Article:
strewn with thousands of other flags.
Then turn toward the soul of greater knowing
and offer yourself
as a servant to a master—
and become the servant of meditation.
We must become servants of meditation
so meditation will become our master
and show us what real life is all about.
Many people know about meditation, and talk about it nonstop.
For many, meditation is a movie—“Oh, yeah, I saw it.”
Intellectualizing about meditation is
as useless as a raincoat in a typhoon.
We can’t “know” about meditation,
just as we can’t “practice” meditation.
If we know and practice, it isn’t meditation.
All practice and knowledge is based knower and known, subject and object.
This is duality.
Duality is a useful way of understanding the world we live in,
it’s how we know to not step in front of a bus.
Duality, however, is a fatal error
when it comes time to be what we are.
Duality is to meditation
as an umbrella is to the falling sky.
Within meditation, there is no subject, no object.
Within meditation, the knower, known, and knowing
of common days and nights does not exist.
As for those who speak about non-duality,
thinking they have escaped duality—
well, no, one can’t speak about without being
separate from it.
Meditation means to look left, and see right.
Meditation is an equation
in which mirror and image have equal value.
Within the typhoon of meditation, there is no subject, no object:
no raincoat, no rain, no wind, no blown-apart buildings.
Within meditation, there is nothing else, or other.
Somehow, we’ve got to get used to this fact as the essential fact of life.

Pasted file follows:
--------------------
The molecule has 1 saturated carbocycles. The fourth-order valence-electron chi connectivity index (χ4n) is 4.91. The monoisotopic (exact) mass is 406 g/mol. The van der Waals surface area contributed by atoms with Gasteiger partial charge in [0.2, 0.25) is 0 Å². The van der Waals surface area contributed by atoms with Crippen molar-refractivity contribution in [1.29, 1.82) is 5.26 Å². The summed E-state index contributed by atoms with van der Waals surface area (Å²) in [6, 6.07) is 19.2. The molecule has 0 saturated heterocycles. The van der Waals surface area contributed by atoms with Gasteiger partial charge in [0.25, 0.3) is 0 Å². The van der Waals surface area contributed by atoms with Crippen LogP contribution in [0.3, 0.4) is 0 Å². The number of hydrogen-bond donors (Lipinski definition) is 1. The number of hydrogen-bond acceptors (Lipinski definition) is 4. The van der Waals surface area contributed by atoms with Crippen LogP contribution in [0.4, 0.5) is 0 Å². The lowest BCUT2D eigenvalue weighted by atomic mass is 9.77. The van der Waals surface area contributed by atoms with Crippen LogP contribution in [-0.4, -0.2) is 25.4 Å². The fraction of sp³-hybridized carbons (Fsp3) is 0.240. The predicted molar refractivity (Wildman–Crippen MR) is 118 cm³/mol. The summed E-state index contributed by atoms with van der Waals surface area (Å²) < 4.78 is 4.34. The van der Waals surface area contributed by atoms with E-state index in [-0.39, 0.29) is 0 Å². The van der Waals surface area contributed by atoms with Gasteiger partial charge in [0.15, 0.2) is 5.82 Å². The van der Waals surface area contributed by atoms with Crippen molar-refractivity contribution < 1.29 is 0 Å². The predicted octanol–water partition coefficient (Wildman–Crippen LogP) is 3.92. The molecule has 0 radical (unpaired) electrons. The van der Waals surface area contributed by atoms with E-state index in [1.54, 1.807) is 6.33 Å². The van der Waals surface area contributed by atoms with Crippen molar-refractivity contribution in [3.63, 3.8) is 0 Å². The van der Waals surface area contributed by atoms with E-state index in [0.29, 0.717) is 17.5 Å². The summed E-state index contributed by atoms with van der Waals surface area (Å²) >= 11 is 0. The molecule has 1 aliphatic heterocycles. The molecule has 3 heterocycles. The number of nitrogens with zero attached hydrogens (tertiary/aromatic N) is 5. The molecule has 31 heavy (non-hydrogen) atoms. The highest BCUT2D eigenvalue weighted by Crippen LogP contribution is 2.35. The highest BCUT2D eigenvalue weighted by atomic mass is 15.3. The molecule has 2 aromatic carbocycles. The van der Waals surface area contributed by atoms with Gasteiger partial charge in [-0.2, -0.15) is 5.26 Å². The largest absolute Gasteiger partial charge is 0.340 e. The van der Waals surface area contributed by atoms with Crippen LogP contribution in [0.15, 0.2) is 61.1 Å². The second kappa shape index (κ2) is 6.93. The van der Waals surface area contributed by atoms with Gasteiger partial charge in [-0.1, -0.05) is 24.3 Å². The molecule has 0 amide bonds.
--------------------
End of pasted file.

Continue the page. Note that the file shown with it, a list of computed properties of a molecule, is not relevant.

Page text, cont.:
A sage once said,
“Reasoning and reason keep you far from it.”
It refers to meditation.
Why did the sage say that?
Because he meant it, that’s why.
Meditation is not reasonable.
Reason isn’t even a blip on the screen
of meditation’s radar.
Meditation does not comfort
the cardsharps, swindlers, and con men
who tell us to live safe little lives
and not rock the boat.
The boat needs to be rocked.
I am worlds within worlds,
mystery upon mystery,
love beyond love.
Meditation is what we are
after everything we think we are
hits the ground with the suddenness
of a hammer knocked from a bench.
What is the point of being reasonable about it?
Meditation is as reasonable as a three-legged Cyclops.
There is no free lunch.
Everything has a price, including meditation.
People who say meditation should be free
don’t know what they’re talking about.
Meditation is expensive, very expensive.
It costs more than most people are willing to pay,
which is why concentration is more popular—it costs less.
Of course, we get what we pay for.
The price of meditation is our life.
There is no getting around this.
In order to meditate, to know meditation,
to be absorbed into and by meditation,
we must die to everything we think and know,
everything we were and hope to be, everything we imagine and believe.
We must die.
And then comes the resurrection, so sublime, so vivid, so true.
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Editor: Ashleigh Hitchcock